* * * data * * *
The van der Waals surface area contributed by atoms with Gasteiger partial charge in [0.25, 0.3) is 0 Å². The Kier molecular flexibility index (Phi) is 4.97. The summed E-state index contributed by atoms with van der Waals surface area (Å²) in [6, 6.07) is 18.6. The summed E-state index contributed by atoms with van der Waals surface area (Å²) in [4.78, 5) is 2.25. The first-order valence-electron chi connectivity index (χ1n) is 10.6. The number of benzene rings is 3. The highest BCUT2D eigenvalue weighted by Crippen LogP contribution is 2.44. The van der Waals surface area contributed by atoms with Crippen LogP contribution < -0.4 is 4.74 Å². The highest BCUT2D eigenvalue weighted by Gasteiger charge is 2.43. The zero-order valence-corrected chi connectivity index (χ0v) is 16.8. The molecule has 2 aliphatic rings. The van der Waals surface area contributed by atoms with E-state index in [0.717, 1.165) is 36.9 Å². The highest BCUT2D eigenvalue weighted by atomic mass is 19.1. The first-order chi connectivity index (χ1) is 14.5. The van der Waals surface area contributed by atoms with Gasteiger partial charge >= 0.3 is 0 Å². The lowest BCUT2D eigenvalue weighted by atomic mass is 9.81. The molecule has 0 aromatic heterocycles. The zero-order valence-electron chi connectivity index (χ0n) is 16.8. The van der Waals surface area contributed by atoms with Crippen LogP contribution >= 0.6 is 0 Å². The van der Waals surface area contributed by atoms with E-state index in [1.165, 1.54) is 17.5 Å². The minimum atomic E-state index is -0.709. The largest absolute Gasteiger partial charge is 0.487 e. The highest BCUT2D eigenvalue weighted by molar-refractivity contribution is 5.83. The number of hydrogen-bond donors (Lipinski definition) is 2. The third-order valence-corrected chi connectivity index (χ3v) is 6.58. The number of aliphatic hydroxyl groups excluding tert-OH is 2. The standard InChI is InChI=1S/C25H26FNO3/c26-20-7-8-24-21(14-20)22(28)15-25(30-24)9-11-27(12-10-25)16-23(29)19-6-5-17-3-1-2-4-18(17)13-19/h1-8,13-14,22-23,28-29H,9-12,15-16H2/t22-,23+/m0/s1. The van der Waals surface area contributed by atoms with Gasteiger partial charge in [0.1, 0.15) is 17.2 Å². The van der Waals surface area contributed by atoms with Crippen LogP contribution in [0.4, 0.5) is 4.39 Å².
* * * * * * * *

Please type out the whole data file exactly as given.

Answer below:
The van der Waals surface area contributed by atoms with Gasteiger partial charge in [0.25, 0.3) is 0 Å². The Kier molecular flexibility index (Phi) is 4.97. The summed E-state index contributed by atoms with van der Waals surface area (Å²) in [6, 6.07) is 18.6. The summed E-state index contributed by atoms with van der Waals surface area (Å²) in [4.78, 5) is 2.25. The first-order valence-electron chi connectivity index (χ1n) is 10.6. The number of benzene rings is 3. The highest BCUT2D eigenvalue weighted by Crippen LogP contribution is 2.44. The van der Waals surface area contributed by atoms with Crippen LogP contribution < -0.4 is 4.74 Å². The highest BCUT2D eigenvalue weighted by Gasteiger charge is 2.43. The zero-order valence-corrected chi connectivity index (χ0v) is 16.8. The molecule has 2 aliphatic rings. The van der Waals surface area contributed by atoms with E-state index in [0.717, 1.165) is 36.9 Å². The highest BCUT2D eigenvalue weighted by atomic mass is 19.1. The first-order chi connectivity index (χ1) is 14.5. The van der Waals surface area contributed by atoms with Gasteiger partial charge >= 0.3 is 0 Å². The lowest BCUT2D eigenvalue weighted by atomic mass is 9.81. The molecule has 0 aromatic heterocycles. The zero-order valence-electron chi connectivity index (χ0n) is 16.8. The van der Waals surface area contributed by atoms with Crippen LogP contribution >= 0.6 is 0 Å². The van der Waals surface area contributed by atoms with E-state index in [1.165, 1.54) is 17.5 Å². The minimum atomic E-state index is -0.709. The largest absolute Gasteiger partial charge is 0.487 e. The highest BCUT2D eigenvalue weighted by molar-refractivity contribution is 5.83. The number of hydrogen-bond donors (Lipinski definition) is 2. The third-order valence-corrected chi connectivity index (χ3v) is 6.58. The number of aliphatic hydroxyl groups excluding tert-OH is 2. The standard InChI is InChI=1S/C25H26FNO3/c26-20-7-8-24-21(14-20)22(28)15-25(30-24)9-11-27(12-10-25)16-23(29)19-6-5-17-3-1-2-4-18(17)13-19/h1-8,13-14,22-23,28-29H,9-12,15-16H2/t22-,23+/m0/s1. The van der Waals surface area contributed by atoms with Gasteiger partial charge in [0.1, 0.15) is 17.2 Å². The van der Waals surface area contributed by atoms with Crippen LogP contribution in [0.4, 0.5) is 4.39 Å².